As 10,000 baby boomers reach 65 years old each day, the incidence of cancer since 2010 is estimated to increase by 67% by 2030, bringing attention to the nation’s response to cancer care. Cancer is diagnosed at a higher rate, accounts for more survivors, and results in more deaths than in younger patients.

“The increase in the number of older adults, the association of cancer with aging, the workforce shortage, and the financial stressors across the health care system and family networks all contribute to a crisis in cancer care that is most pronounced in the older population,” wrote three members of the Institute of Medicine (IOM) Committee on Improving the Quality of Cancer Care: Addressing the Challenges of an Aging Population. Their writing appeared in an editorial published in JAMA, The Journal of the American Medical Association (2013; doi:10.1001/jama.2013.280416).

“Often, caregiving falls to a family member who is also aging,” noted committee member Mary D. Naylor, PhD, FAAN, RN, who is the Marian S. Ware Professor in Gerontology and the Director of the New Courtland Center for Transitions and Health at the University of Pennsylvania in Philadelphia.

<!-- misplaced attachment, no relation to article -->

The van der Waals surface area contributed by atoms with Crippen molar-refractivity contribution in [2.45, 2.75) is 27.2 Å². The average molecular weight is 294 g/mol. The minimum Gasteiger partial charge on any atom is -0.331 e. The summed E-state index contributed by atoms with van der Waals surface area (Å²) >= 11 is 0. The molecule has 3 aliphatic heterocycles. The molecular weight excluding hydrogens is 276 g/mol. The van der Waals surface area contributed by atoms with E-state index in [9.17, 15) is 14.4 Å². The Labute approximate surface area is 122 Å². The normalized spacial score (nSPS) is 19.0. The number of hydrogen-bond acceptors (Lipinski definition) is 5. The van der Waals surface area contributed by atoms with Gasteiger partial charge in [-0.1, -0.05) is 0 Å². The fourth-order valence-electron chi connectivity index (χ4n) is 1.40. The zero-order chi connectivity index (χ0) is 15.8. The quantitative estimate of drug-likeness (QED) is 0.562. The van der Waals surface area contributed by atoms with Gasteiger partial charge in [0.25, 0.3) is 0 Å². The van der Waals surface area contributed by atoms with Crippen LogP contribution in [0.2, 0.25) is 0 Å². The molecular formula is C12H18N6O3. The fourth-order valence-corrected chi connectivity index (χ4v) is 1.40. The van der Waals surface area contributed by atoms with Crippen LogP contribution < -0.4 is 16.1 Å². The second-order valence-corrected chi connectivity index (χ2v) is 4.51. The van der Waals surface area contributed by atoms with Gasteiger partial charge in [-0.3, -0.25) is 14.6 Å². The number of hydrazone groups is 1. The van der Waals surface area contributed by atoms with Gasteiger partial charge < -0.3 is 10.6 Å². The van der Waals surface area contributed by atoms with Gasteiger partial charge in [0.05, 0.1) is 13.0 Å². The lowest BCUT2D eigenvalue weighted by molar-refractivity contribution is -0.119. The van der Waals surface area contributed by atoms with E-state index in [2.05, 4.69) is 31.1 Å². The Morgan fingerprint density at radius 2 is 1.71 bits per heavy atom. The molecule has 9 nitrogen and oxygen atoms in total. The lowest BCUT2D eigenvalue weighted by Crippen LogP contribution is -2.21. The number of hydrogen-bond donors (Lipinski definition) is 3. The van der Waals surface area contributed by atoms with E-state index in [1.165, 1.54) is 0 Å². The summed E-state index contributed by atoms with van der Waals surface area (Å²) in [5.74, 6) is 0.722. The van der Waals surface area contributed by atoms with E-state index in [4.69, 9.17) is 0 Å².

Continue Reading

As the originator of the Transitional Care Model, Naylor has addressed the unique needs of older adults and their caregivers, offering evidence-based solutions. “We need to address the physical, psychological, financial, and emotional tolls on caregivers by developing more effective ways to prepare and support them.”

The authors noted potential improvements to cancer care among older persons, including:

• Passing new laws extending the time period for clinical trials (similar to laws passed for pediatric patients) in order to include more older adults, noting that, “although the majority of patients with cancer and cancer survivors are older adults, historically they have been and continue to be underrepresented in all types of cancer trials. The result may be that drugs are tested on a younger and fitter population that belies potential health risks to older people who may also have more than one condition;

• Letting the patients decide what works. The authors recommended “publicly reported, robust measures of patient-reported outcomes meaningful for this population;” and

• Establishing a national workforce commission “to plan for the challenges of an aging population and the complexity of care required by older adults with cancer, including a workforce that values multidisciplinary teams and geriatrics principles.”

The IOM committee published a report in September 2013, titled, Delivering High-Quality Cancer Care: Charting a New Course for a System in Crisis. They concluded that the cancer care delivery system is in crisis because of a growing demand for cancer care, the increasing complexity of treatment, a shrinking workforce, and rising costs.